© 2008, the Institute for Applied Common Sense
In our immediately previous post, “Would Jesus Discriminate,” (http://theviewfromoutsidemytinywindow.blogspot.com/2008/11/post-no-66b-question-to-ponder-would.html), a very lively discussion developed about the subject matter of Rev. Dr. Cindi Love’s book of the same name.
In one of the comments to that post, “Stever” brought up an interesting point, about which we occasionally thought during the week following Sen. Obama’s election to the Presidency. Having previously lived in California for many years, one of our Senior Fellows contacted a number of his friends in California to discuss their thoughts about the election. Interestingly, virtually all of them had something to say about Prop. 8 and its effect on same-sex marriage, as if it were equal in significance.
In fact, one friend suggested that in a state disposed to electing an African-American, one would have thought that it would have also been able to handle same-sex marriage. (We will not delve further in the accuracy of any portion of this statement, at least not right now.)
Stever mentioned our country's obsession with who sleeps with whom, contrary to many other parts of the modern, industrialized world. Should one simply look at the religious views of the original settling colonists, and their successors, one can easily identify the roots.
However, why have these views, about such a relatively small aspect of the human body, spirit, and condition, persisted and occupied so much of our time and energy over the years?
In the grand scheme of things, aren't food, clothing, housing, shelter, and lack of disease or deformity the most important things to humans, as opposed to where someone places his or her appendage or orifice? How did such a biological, reproductive function evolve into a moral issue? Of course, there are many tomes written which explore this history. However, this is the 21st Century. Even if one has a conflicting view, why is it such a big issue that there is uniformity in behavior or conduct, either way?
We think that part of the answer is that when certain basic needs in society have been addressed, we then move on to deal with the less significant issues. That does not explain the sexual philosophies of so many in our country, who still struggle to provide the basics for themselves and their families.
As we prepare this piece, we are listening to a C-Span2 Book TV presentation (http://www.booktv.org/program.aspx?ProgramId=9946&SectionName=&PlayMedia=No) by Charles Taylor, author of A Secular Age (http://books.google.com/books?id=s67LGgAACAAJ&dq=%22+A+Secular+Age%22&ei=KmsfSb-QFJWyyQSP3ZWsBQ). During the discussion, Taylor looks at the history of secularism and its relationship with the force of religion. He notes that as a country becomes more prosperous and “advanced,” it becomes more secular.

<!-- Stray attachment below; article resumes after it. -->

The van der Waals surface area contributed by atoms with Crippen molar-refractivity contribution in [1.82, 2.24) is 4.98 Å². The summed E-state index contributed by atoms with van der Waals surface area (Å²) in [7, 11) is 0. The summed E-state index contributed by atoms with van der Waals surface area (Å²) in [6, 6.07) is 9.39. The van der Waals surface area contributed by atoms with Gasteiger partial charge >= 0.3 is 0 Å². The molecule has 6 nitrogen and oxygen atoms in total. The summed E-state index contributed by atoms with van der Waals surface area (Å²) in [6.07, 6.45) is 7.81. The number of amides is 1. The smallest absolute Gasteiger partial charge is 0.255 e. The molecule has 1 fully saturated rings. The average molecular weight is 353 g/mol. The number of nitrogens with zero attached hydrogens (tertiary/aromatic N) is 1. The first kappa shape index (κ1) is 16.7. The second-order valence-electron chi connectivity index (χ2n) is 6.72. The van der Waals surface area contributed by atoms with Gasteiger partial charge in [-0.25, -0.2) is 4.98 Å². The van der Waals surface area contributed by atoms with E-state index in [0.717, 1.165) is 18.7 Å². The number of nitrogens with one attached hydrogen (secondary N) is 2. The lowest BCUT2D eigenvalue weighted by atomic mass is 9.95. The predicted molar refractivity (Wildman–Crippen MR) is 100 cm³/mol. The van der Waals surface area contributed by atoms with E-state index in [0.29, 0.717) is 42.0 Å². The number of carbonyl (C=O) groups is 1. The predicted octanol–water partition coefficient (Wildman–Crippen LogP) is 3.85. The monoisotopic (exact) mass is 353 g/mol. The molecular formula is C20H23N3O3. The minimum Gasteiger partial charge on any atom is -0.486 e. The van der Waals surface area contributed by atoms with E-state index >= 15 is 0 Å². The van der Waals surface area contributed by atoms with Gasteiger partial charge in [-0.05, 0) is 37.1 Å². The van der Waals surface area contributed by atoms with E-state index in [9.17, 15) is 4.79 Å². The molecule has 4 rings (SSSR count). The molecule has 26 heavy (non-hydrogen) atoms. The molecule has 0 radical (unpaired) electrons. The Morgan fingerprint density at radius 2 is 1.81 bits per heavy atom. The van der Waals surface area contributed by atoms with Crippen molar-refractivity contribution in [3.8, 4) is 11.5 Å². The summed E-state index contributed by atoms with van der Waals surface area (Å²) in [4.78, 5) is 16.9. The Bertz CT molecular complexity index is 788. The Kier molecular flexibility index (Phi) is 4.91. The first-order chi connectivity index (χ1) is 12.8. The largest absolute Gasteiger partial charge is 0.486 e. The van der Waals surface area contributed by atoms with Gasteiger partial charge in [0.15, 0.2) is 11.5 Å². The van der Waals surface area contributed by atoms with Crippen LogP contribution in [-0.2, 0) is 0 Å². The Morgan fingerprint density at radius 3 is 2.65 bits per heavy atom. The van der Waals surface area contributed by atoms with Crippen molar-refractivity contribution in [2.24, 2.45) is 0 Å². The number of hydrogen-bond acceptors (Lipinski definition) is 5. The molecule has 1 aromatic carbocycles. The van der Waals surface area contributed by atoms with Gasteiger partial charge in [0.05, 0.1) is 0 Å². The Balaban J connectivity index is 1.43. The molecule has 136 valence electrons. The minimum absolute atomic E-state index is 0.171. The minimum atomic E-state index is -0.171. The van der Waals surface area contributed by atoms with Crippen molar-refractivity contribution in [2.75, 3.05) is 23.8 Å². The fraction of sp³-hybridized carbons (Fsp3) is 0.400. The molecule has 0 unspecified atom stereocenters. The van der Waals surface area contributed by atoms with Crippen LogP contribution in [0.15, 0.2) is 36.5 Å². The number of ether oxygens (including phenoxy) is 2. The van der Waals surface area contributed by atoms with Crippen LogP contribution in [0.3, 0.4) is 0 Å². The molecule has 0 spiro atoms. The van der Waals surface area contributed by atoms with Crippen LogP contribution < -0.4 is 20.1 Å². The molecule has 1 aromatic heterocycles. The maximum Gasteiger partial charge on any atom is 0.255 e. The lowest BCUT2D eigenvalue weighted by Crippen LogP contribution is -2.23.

We are often reminded of a comment made by someone in Afghanistan about why the Taliban was welcome to his country, from 1995 until the US arrival in 2001. He noted that prior to the arrival of the Taliban, there was utter chaos and difficulty merely surviving. The Taliban (like Marshall Tito in the former Yugoslavia) established order, so that people could live in peace. In response to the complaint of westernized countries about the Taliban's position on women's rights, he said, "Who cares about women's rights when you have order?"
We here in the US have the luxury of looking at others and questioning their values and practices, and the discretionary time to address issues that are not necessarily basic survival issues. Some would suggest that we are the moral compass for the rest of the world. Are we?
A friend of our Senior Fellow earlier in the week said that she wants to be able to "love" whoever she wants to love. But what does that mean? What does love have to do with marriage? (The character of Gregory House, played by Hugh Laurie on Fox’s House, claims that a successful marriage is based on lies.)
What if the law permitted "spiritual love," but no same sex touching, or penetration, or genital contact? Would society be satisfied? Would we allow members of the same sex to get married as long as they did not have sex, or hold hands or kiss in public, so that minors could not view this conduct? Perhaps we could allow members of the same sex to marry, but not allow them to become, let us say, public school teachers, where they might come into contact with children.
What’s the deal with this same sex marriage thing? And why is it so important now that folks have difficulty feeding their families, filling up their gas tanks, and finding a job?
If we all decided to become more “religious,” and follow the purported dictates of God, would our country’s financial situation improve? If the individuals desirous of becoming married to one another agreed to abandon their quest, and marry individuals of the opposite sex, would the interests of our society be advanced and improved?
You tell us.
© 2008, the Institute for Applied Common Sense
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